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I have a uniform prior f(Θ) ~ U(4,10) and a uniform 'observation' model f(X|Θ) ~ U(θ-1, θ+1). Their joint pdf is f(X,Θ)=1/12 for 4 < θ < 10 and (θ-1)< x <(θ+1)  and 0 otherwise. enter image description here

If I compute the marginal f(Θ) as the integral of joint over x (from x=3 to x=11), the answer I get is 1/4. But this is not even a pdf since the area under the curve is not 1.

Samewise, the marginal f(x) is 1/2 but again this is not correct. Am I doing something wrong in the integral bounds?

Also, if the marginal f(X) is uniform that means that eg. x=3(that can happen only for θ=4) has the same probability to occur as x=7 (that can happen for θ=6, θ=7, θ=8). Does that make sense? I got confused in general..

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For $f(\theta)$, you fix the $\theta$ and integrate the joint $\forall x$: $$f(\theta)=\int_{-\infty}^\infty f(x,\theta)dx=\int_{\theta-1}^{\theta+1}\frac{1}{12}dx=\frac{1}{6}$$ Here the limits are chosen for each fixed $\theta$. For a given $\theta$, joint PDF is non-zero only in $[\theta-1,\theta+1]$. For visualizing this, draw a line for an arbitrary $\theta$ value, say $\theta=5$, and note the intersection points of the line with the joint PDF's area of support.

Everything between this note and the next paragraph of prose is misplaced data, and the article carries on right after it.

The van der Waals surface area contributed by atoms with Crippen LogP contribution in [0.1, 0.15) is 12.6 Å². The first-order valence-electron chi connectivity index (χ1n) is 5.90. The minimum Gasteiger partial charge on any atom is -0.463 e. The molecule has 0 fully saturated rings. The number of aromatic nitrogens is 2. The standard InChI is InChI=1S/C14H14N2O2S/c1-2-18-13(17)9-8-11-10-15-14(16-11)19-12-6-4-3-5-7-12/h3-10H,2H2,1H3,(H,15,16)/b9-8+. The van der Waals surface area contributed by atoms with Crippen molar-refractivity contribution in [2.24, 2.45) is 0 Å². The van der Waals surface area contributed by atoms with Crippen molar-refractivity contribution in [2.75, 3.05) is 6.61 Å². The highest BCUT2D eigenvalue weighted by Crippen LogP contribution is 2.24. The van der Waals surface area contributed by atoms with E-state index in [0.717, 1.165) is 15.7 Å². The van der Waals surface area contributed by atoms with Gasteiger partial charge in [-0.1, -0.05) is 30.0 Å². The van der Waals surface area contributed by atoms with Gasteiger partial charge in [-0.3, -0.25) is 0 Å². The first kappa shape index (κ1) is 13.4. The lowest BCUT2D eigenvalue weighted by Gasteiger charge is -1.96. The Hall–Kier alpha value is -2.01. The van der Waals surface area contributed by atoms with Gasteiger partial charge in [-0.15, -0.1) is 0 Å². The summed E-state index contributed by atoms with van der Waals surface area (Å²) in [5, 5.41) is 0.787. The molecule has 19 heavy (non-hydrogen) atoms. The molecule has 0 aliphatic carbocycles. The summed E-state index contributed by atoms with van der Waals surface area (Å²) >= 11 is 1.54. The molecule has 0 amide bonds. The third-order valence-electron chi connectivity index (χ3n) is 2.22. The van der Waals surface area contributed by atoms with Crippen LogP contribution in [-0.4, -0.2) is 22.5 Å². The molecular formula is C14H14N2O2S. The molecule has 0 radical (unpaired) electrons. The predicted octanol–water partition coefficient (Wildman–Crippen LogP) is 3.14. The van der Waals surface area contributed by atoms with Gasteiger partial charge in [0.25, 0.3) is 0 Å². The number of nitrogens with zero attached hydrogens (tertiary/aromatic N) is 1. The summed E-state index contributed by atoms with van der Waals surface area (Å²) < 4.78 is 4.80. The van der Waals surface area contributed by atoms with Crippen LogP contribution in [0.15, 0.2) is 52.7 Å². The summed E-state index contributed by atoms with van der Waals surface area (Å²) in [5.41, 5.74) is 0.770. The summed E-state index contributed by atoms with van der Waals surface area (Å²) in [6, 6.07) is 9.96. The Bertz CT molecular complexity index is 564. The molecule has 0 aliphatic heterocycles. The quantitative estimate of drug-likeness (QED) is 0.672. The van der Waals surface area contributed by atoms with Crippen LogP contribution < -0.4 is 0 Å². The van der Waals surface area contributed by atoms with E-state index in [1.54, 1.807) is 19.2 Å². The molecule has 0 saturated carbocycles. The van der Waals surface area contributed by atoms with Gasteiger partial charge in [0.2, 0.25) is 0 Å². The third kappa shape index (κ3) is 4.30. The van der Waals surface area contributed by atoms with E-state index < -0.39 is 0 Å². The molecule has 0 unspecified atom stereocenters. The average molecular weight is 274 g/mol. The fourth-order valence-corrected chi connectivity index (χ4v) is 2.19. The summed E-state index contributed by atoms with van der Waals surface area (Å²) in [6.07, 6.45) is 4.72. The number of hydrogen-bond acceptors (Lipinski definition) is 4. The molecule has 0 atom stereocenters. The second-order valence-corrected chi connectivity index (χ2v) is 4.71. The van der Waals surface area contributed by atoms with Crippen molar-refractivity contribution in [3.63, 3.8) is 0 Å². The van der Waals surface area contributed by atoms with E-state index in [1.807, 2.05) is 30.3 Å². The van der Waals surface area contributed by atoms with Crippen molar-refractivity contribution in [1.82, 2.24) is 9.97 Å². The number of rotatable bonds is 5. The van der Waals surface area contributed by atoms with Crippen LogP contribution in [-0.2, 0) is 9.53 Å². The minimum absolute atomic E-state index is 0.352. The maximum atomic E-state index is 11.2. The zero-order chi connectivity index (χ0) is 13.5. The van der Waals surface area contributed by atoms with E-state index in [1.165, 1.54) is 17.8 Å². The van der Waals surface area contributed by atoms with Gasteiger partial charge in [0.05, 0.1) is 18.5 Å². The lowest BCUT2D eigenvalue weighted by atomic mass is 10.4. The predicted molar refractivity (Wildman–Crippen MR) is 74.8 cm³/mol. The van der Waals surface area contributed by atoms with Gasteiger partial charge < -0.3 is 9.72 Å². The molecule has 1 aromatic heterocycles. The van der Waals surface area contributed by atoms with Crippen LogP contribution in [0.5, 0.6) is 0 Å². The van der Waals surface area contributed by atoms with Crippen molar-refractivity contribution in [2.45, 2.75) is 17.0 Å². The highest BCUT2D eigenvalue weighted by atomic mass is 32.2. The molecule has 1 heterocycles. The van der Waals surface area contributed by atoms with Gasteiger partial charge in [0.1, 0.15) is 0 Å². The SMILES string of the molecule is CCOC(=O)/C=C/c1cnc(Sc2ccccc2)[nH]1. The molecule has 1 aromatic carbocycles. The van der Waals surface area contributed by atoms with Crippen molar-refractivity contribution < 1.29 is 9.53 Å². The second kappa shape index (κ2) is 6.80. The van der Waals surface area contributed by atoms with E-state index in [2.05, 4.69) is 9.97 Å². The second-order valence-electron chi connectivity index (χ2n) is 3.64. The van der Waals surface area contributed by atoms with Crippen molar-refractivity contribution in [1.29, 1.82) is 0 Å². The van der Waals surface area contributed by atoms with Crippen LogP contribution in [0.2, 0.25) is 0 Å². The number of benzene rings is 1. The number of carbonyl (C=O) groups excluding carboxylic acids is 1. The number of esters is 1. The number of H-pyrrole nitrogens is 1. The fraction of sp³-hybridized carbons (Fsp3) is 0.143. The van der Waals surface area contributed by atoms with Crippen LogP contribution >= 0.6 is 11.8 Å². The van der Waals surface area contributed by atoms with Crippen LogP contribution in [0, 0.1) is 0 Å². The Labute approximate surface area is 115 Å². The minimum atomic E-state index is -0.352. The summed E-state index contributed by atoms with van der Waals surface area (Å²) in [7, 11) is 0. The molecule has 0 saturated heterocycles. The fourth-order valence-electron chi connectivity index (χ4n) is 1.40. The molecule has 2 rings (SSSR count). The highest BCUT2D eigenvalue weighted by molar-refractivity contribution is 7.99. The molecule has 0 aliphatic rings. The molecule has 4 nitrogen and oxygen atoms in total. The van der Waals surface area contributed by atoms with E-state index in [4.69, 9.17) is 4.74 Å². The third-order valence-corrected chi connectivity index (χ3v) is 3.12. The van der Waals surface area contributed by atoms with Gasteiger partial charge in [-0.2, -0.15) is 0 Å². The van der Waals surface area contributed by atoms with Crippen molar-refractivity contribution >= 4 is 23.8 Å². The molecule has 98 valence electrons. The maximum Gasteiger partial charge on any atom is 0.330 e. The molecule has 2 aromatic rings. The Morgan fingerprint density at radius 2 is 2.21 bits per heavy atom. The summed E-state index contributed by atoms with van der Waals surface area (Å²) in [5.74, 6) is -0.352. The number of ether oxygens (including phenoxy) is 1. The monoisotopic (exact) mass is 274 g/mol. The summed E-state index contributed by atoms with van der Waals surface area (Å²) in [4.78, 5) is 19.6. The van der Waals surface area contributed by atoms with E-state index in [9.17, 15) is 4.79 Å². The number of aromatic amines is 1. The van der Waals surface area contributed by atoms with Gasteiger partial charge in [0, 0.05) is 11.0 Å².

For $f(x)$, you fix $x$ and try to formulate where the joint is non-zero. For example, for $3\leq x\leq 5$, the integral bounds for $\theta$ are from $4$ to $x+1$, which is the y-value of the intersection point of the vertical line (for some $x$ in $[3,5]$) and the line passing through points $(3,4)$, $(9,10)$, i.e. $\theta=x+1$. You'll need to consider three regions for $x$, and the resulting PDF won't be uniform.

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